The growing success (literally) of these programs leads to the passage in 1914 of the Smith-Lever Act, also known as the Extension Agriculture Act. Smith-Lever is designed “to aid in diffusing among the people of the United States, useful and practical information on subjects relating to agriculture and home economics, and to encourage the application of the same.”  The Act forms a partnership between the USDA and the land grant universities to extend the practical applications of research through demonstrations at the county level (e.g. your cooperative extension office), and requires the states to match federal funding on an equal basis.

Smith-Lever is still considered one of the most responsible and ingenious pieces of legislation ever passed by Congress.  It provides the authorizing legislation to create an Extension presence at the county level and does so by shared funding with state and local governments.

Father of Extension?

Squanto, the 1st Extension agent?

There is some dispute about who should be recognized as being the first Extension agent.  Seaman Knapp, of boll weevil fame, is one contender.  But another popular candidate, given the mission of Extension, is Squanto, a member of the Patuxent tribe who, legend has it, helped the Plymouth colonists through their first hard winter in 1621, by teaching them how to grow corn by adding a fish for fertilizer.

Core Principles of Extension Revealed Through Acts

The things that the implementers of the Morrill, Hatch, and Smith-Lever Acts learned in translating these laws into effective programs can be distilled down to a simple statement:

If you want to persuade people to undertake something, the effort needs to be: responsive to a recognized need or issue; cooperative and interactive; practical, well-demonstrated, and service-oriented.  Throw in un-biased, research-based information and include a focus on youth, and you pretty much have the core principles of Extension – and the Extension Master Gardeners.

Extension During the Farm and Great Depression

Over the next several decades, there are several more forces that help to shape Extension.  In the Farm Depression of the 1920’s the focus changes from production to economic concerns and quality of life issues.  Extension’s ranks thin, emergency funds disappear and the program become more dependent on volunteers.  This has the positive benefit of stimulating rural leadership, however, as well as the formation of local cooperatives.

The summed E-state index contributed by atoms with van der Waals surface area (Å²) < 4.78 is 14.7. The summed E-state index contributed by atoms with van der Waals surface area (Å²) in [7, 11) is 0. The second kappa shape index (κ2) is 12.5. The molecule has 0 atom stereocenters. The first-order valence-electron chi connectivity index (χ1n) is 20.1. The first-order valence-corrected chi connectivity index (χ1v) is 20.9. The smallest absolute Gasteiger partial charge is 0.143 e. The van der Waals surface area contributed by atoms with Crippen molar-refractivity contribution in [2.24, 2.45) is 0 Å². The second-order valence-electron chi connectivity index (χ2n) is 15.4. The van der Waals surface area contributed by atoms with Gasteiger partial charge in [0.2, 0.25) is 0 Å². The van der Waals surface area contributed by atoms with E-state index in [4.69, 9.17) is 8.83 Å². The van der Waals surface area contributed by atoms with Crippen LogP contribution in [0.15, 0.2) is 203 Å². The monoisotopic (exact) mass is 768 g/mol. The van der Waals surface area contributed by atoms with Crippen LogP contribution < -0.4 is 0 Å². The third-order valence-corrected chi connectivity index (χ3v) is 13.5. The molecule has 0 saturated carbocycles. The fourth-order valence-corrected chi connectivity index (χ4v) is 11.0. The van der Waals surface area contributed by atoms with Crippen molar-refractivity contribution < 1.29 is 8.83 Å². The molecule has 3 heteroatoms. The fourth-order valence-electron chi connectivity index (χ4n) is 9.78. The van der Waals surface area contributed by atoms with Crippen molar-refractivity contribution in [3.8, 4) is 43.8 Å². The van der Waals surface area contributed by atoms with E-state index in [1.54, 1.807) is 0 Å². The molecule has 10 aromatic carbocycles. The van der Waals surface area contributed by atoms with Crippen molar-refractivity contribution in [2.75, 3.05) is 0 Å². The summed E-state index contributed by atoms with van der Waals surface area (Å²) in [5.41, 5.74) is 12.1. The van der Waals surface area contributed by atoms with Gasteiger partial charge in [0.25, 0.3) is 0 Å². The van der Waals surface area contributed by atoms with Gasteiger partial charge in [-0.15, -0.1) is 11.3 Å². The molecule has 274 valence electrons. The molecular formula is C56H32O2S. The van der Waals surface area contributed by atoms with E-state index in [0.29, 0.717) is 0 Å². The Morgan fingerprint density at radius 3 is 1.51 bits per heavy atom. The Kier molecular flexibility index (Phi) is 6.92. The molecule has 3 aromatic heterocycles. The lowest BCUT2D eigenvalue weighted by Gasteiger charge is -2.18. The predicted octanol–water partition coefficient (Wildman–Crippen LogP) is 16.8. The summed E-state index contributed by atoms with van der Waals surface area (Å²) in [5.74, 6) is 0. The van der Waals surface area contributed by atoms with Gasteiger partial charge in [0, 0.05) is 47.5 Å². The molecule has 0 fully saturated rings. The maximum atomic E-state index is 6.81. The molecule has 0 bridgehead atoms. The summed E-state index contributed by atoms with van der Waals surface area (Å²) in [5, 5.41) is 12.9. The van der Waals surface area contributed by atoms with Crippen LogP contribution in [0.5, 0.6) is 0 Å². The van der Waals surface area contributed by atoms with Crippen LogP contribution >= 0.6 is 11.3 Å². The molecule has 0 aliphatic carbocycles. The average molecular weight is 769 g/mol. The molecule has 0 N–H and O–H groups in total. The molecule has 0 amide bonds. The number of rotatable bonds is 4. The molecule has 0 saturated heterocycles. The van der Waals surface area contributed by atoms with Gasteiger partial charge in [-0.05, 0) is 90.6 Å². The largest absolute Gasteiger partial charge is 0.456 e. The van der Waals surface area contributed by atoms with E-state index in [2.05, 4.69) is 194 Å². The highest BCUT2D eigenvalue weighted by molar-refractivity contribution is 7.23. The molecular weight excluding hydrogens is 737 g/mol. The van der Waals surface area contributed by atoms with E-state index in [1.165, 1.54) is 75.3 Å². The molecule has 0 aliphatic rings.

The Great Depression obliges Extension to become more dependent on  volunteers and local cooperatives

The Great Depression obliges Extension to become more dependent on volunteers and local cooperatives

The next major test is the Great Depression and the Dust Bowl of the 1930’s.  Extension draws farm families into county, state, and national public affairs.  Home economic programs focus on self-sufficiency.  Ultimately, Extension is called on to manage several new agencies: initially the Farm Seed and Loan program and, later, the Soil and Water Conservation Service, Agricultural Adjustment Act, Rural Electrification, and Federal Housing Administration.

Volunteers Become Extension Backbone After World Wars

During and after the World Wars, Extension helps the country focus on food and fiber production for the war effort and volunteer leadership evolves.  It is during this time that volunteers become the backbone of Extension.

WSU Forms the First Extension Master Gardener Program

In 1972, the Washington State Cooperative Extension, in response to a high demand for urban horticulture and gardening advice, forms the first Master Gardener program.  By the end of the decade, the program has spread across the country to North Carolina.  New Hanover county gets bragging rights for creating the first gardening hotline in 1979, but Wake County, NC graduates the first class of Master Gardeners in the same year.  By the 2009 survey, there are more than 95,000 Master Gardeners nationwide, providing 5,000,000 hours of volunteer service annually.

So, How Does the Master Gardener Program Align with Extension?